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Jordan Urges Both Computational, Inferential Thinking in Data Science

1 March 2016 593 views No Comment
Steve Pierson, ASA Director of Science Policy
    Michael I. Jordan


    Michael I. Jordan—chair of the University of California, Berkeley Department of Statistics—presented at the National Science Foundation (NSF) in late January for the NSF Data Science Seminar Series with a talk titled “Computational Thinking, Inferential Thinking, and Data Science.” He spoke to a room full of NSF program officers and outside attendees, as well as those attending via webinar.

    In a concise 25-minute presentation, Jordan made his case for why one should think of data science as the combination of computational and inferential thinking, noting that the most appealing challenge in Big Data for him is the potential for personalization. He started with the challenge that the core theories in computer science and statistics were developed separately and there is an oil and water problem to be surmounted. As an example, he noted that core statistical theory does not have a place for runtime and other computational resources while core computational theory does not have a place for statistical risk.

    To lay the basis for this theme, Jordan defined computational thinking as including abstraction, modularity, scalability, robustness, and similar concepts. He described inferential thinking as (i) considering the real-world phenomenon behind the data; (ii) considering the sampling pattern that gave rise to the data; and (iii) developing procedures that will go “backward” from the data to the underlying phenomenon. Inferential thinking, he said, is not merely computing “statistics” or running machine-learning algorithms; there must be a focus on error bars and confidence intervals on any outputs.

    To convey the importance of the combination of inferential and computation thinking, Jordan looked at examples of database queries in which privacy should be protected with the capability of tuning the amount of privacy protection specified by an individual—perhaps little protection where the data may be used to improve a medical treatment for a loved one or a lot of protection in the case of a company trying to sell a product. The inferential aspect of the problem is to consider the relationship of those in the database to the population, while the computational side is to consider the relationship of the results from a privatized database to those from the originating database. The goal is to make privatized database outputs as close to what one would get if one had access to the data of all the population (and not just the originating database as those ignoring the inferential aspects might be inclined to do.)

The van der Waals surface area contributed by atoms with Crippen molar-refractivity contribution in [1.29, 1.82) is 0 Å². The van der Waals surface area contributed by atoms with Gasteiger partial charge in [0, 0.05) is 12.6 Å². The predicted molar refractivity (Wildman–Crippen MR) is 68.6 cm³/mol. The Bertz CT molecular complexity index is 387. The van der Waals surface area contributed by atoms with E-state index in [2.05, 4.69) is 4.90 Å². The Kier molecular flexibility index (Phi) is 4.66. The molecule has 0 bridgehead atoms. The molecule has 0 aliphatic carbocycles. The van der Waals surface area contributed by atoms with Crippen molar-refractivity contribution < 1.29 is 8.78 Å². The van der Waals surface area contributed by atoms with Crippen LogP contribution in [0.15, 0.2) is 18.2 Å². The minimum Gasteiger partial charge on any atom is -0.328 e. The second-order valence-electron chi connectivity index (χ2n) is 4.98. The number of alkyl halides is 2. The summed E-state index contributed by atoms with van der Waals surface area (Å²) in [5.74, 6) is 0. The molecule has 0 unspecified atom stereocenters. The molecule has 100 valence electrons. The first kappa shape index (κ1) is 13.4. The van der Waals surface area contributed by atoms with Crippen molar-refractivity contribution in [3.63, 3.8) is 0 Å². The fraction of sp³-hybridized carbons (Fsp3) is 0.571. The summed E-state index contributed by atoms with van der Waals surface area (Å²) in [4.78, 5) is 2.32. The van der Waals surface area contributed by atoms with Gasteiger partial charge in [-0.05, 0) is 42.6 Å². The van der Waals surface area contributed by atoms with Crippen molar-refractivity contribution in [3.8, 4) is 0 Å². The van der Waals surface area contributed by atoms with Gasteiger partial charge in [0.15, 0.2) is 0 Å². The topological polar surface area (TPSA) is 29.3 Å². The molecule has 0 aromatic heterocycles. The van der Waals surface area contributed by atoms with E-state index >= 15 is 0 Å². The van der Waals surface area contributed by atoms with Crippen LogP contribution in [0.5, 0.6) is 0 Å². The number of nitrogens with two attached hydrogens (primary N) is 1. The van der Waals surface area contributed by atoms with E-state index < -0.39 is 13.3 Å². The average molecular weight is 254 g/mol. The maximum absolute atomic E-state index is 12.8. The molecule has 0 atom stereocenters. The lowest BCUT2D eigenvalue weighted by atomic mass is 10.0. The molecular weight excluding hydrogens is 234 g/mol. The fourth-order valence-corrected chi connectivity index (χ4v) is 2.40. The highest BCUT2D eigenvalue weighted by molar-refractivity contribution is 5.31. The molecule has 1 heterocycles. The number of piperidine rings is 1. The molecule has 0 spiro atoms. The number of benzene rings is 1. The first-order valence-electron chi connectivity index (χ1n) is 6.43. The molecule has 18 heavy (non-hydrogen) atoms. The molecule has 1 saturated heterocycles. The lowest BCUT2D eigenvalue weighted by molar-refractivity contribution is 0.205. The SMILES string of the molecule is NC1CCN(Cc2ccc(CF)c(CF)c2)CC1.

For the remaining 35 minutes of his seminar, Jordan took questions from the audience. The questions ranged from the role of NSF in bringing together the two ways of thinking and the recent advance regarding the Chinese game Go to the role of industry in advancing data science and the data science challenges in academia and education. For the latter, he noted the University of California, Berkeley’s new Data Science Education Program, which has been well received by the students. When referencing that Bayesian thinking is included in the course, he said he thinks of Bayesian thinking as a combination of cognitive science and statistics.

    Later, Jordan noted the large discrepancy in the data science community between those who know the Fast Fourier Transform—one of the key accomplishments to come out of the signal processing community in the last 100 years—and those who know the bootstrap method—one of the key accomplishments to come out of the statistics community in the last 100 years—and urged all data scientists to know the latter method just as they know the former.

    To further explain inferential thinking, Jordan relayed the personal story of how he became involved in data science when a medical doctor reported concerns from an imaging diagnostic. He questioned the geneticist thoroughly about the imaging and asked about the risk factors involved. Through further questioning and research, he learned that the data processing algorithms weren’t updated when the resolution of the camera was increased considerably. In the end, he learned that the signals about which his doctors were concerned were just noise—an artifact of the outdated data processing algorithms.

    View Jordan’s slides.

    As part of the ASA’s effort to raise the profile of statistics in data science, ASA staff recommended to the NSF that a statistician be included as a speaker for its data science webinar series.

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